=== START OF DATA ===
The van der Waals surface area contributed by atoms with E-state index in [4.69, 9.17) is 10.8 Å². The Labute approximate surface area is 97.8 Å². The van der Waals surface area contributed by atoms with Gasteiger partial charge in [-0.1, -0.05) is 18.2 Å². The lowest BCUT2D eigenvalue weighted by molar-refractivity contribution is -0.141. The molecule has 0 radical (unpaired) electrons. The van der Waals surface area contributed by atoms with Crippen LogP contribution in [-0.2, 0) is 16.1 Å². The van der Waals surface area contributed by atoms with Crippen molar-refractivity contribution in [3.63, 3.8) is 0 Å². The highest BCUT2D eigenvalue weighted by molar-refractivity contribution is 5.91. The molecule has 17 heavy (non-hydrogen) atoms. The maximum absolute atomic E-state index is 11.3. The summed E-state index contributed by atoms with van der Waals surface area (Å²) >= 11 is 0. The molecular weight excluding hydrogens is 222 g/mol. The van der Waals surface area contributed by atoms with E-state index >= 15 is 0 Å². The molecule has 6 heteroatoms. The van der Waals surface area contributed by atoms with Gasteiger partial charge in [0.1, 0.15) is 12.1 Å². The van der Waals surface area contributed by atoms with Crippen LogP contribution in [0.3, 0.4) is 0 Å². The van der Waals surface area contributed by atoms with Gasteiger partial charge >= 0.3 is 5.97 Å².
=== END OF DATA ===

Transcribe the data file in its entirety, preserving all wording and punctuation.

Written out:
The van der Waals surface area contributed by atoms with E-state index in [4.69, 9.17) is 10.8 Å². The Labute approximate surface area is 97.8 Å². The van der Waals surface area contributed by atoms with Gasteiger partial charge in [-0.1, -0.05) is 18.2 Å². The lowest BCUT2D eigenvalue weighted by molar-refractivity contribution is -0.141. The molecule has 0 radical (unpaired) electrons. The van der Waals surface area contributed by atoms with Crippen LogP contribution in [-0.2, 0) is 16.1 Å². The van der Waals surface area contributed by atoms with Crippen molar-refractivity contribution in [3.63, 3.8) is 0 Å². The highest BCUT2D eigenvalue weighted by molar-refractivity contribution is 5.91. The molecule has 17 heavy (non-hydrogen) atoms. The maximum absolute atomic E-state index is 11.3. The summed E-state index contributed by atoms with van der Waals surface area (Å²) >= 11 is 0. The molecular weight excluding hydrogens is 222 g/mol. The van der Waals surface area contributed by atoms with E-state index >= 15 is 0 Å². The molecule has 6 heteroatoms. The van der Waals surface area contributed by atoms with Gasteiger partial charge in [0.1, 0.15) is 12.1 Å². The van der Waals surface area contributed by atoms with Crippen LogP contribution in [0.3, 0.4) is 0 Å². The van der Waals surface area contributed by atoms with Gasteiger partial charge >= 0.3 is 5.97 Å².